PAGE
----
17 FEVRIER 2011


 - 17  FEVRIER

 - HONGRIE – Nyiregyhaza -  Remains of a Bronze Age settlement and a former Sarmatian burial ground have been found at a construction site in the city of Nyiregyhaza in northeast Hungary. Several thousand metal objects, Roman bronze, silver and golden coins, and jewellery were excavated by archaeologists in the Oros district of the city, said the head of the excavation. One old pot contained as many as 34 bracelets. Some sixty dwellings have been excavated in the 56-hectare area and among the curiosities found has been a bone flute, she said. vNot far from the Bronze Age site, archaeologists also found some 100 graves from the period of the settlement of Magyars in Hungary. Many of the graves included bracelets and belt buckles.  A circular Sarmatian burial ground was also identified in the area but most of these graves have been robbed so archeologists could recover very few items from these. The restoration of the items is underway in the Andras Josa Museum of Nyiregyhaza, which has already displayed part of the findings.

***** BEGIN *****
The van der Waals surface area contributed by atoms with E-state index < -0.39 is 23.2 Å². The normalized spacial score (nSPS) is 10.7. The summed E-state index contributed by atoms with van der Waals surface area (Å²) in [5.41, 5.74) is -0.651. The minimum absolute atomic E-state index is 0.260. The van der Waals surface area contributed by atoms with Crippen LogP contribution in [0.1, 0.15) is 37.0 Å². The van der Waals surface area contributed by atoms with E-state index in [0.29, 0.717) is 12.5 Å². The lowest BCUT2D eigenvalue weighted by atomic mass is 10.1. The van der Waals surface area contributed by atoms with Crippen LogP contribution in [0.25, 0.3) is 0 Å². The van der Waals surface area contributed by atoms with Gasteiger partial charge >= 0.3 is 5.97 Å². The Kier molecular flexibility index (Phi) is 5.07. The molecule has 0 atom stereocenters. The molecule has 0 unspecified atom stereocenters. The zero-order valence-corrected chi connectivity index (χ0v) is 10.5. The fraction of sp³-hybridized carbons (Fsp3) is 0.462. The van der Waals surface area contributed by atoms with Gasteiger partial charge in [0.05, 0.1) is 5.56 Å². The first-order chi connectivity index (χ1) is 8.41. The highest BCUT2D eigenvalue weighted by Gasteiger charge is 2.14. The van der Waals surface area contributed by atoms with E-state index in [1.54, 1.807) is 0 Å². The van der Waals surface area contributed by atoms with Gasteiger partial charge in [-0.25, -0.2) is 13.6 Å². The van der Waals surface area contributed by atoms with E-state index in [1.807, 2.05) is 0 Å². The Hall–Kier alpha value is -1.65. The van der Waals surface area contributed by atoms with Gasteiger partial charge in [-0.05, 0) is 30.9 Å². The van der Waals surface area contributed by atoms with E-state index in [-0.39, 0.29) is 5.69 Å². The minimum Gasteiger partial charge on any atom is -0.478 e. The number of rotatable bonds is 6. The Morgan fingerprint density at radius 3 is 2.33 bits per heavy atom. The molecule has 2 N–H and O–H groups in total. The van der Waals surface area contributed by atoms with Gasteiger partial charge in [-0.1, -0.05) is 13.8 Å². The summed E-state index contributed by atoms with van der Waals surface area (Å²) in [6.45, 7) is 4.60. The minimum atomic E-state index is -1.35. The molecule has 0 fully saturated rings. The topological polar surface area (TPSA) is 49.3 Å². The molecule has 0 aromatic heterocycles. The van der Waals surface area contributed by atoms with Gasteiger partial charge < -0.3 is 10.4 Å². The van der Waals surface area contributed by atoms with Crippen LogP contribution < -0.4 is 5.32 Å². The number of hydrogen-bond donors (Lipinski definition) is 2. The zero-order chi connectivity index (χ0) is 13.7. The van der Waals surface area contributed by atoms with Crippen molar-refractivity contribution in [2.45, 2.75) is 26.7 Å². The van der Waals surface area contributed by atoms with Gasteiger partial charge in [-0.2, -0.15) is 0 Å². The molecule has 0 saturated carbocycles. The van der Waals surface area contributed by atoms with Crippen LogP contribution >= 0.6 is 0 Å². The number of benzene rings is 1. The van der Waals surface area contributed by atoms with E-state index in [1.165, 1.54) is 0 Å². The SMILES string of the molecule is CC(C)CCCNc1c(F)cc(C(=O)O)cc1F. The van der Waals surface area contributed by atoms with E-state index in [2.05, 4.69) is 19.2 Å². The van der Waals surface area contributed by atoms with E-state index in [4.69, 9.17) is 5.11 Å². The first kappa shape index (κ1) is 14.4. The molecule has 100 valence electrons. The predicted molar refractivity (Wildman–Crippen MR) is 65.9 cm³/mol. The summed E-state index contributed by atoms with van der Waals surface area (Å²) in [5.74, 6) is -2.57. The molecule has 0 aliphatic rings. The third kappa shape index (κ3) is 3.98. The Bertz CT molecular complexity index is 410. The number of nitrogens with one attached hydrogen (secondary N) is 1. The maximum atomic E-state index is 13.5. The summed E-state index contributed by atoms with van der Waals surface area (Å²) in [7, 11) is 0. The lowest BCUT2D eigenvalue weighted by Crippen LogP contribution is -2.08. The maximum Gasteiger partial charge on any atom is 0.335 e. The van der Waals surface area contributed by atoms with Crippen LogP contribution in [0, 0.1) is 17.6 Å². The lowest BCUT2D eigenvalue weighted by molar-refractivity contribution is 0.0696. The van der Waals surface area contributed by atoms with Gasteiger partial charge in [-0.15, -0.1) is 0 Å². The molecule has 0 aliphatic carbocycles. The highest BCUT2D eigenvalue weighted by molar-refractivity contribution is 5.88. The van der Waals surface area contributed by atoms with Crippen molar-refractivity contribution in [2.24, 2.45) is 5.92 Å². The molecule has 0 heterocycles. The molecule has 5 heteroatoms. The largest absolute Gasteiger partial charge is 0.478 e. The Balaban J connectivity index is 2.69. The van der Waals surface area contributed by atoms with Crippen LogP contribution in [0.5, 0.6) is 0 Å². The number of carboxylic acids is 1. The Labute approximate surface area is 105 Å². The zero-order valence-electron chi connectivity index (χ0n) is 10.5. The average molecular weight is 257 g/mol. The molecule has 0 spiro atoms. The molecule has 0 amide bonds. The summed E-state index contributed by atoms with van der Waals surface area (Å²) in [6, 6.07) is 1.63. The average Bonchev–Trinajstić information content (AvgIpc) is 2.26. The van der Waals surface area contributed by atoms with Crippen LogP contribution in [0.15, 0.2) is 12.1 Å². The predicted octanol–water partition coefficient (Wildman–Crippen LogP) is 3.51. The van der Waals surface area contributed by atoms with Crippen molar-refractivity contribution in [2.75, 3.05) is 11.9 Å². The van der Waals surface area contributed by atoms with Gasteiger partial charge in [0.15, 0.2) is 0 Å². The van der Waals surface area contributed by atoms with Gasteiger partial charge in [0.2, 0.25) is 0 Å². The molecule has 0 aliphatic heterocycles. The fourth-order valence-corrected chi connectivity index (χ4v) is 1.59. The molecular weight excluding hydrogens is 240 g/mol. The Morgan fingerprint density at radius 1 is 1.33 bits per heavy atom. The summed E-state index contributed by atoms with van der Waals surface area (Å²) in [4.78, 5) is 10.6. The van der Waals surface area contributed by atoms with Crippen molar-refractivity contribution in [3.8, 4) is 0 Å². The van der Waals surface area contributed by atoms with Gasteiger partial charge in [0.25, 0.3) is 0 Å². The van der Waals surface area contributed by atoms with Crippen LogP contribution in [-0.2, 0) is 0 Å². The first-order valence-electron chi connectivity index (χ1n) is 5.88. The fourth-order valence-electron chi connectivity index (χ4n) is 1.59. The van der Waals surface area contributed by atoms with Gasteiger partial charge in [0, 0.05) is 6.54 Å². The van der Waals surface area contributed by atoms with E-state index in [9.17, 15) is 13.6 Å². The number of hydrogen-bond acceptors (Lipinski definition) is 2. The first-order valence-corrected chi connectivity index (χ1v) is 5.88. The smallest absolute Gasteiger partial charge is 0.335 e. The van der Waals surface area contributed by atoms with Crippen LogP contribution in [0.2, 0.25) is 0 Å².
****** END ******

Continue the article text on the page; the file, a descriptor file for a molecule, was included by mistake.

- BANGLADESH  Bogra - Many archaeological sites including the Mahasthangarh have fallen into ruin in Bogra mainly due to apathy among locals and neglect by the Department of Archaeology of Bangladesh. At least 50 sites bearing the legacy of Maurya, Gupta and Pala dynasties in Bogra are now at the risk of destruction as the archaeology department falls short of manpower to protect them. The historic Pundranagar popularly known as Mahasthangarh and other 33 archaeological sites centring around it were declared protected in 1922 under the Ancient Monuments Preservation Act, 1904 during the British rule. Md Badrul Alam, acting Rajshahi regional director of the Department of Archaeology, said official records show the department has purchased only 37 of the 516 acre-land in the Pundranagar. Md Shafiquel Islam, Shibganj upazila agriculture extension officer, said, “Locals have been growing vegetables and seasonal crops on 425 acres of land.” Md Abdul Khaleque, regional director of the archaeology department for Dhaka Division, said “Mahasthangarh is the only archaeological site where we have found so many archaeological objects from the pre-Mauryan to the Mughal period.” He said architectural stone structures, terracotta and other archaeological objects that date back to 5th-6th century AD, had been demolished and broken.  “Locals destroyed 'Chhoto Tangra', an archaeological site of the Pala period in Bogra, to clear land for cultivation a few years ago. It was declared a protected site during the British rule in 1922,” said Md Badrul Alam. A Franco-Bangladesh joint excavation team discovered an earthen stove dating back to 400 BC in Mahasthangarh a few years ago. A French team also discovered a brick wall built there in 300 BC. Locals had destroyed a mound and brick structures at Boro Tangra, another protected site of Gupta period.  Azmal Hossain, 40, of Palashbari village of Bogra said locals including him dug and destroyed brick structures at the archaeological site of “Mothurar Dhap” to clear land for cultivation. Badrul Alam said the temple at Mothurar Dhap was built in 7th century AD.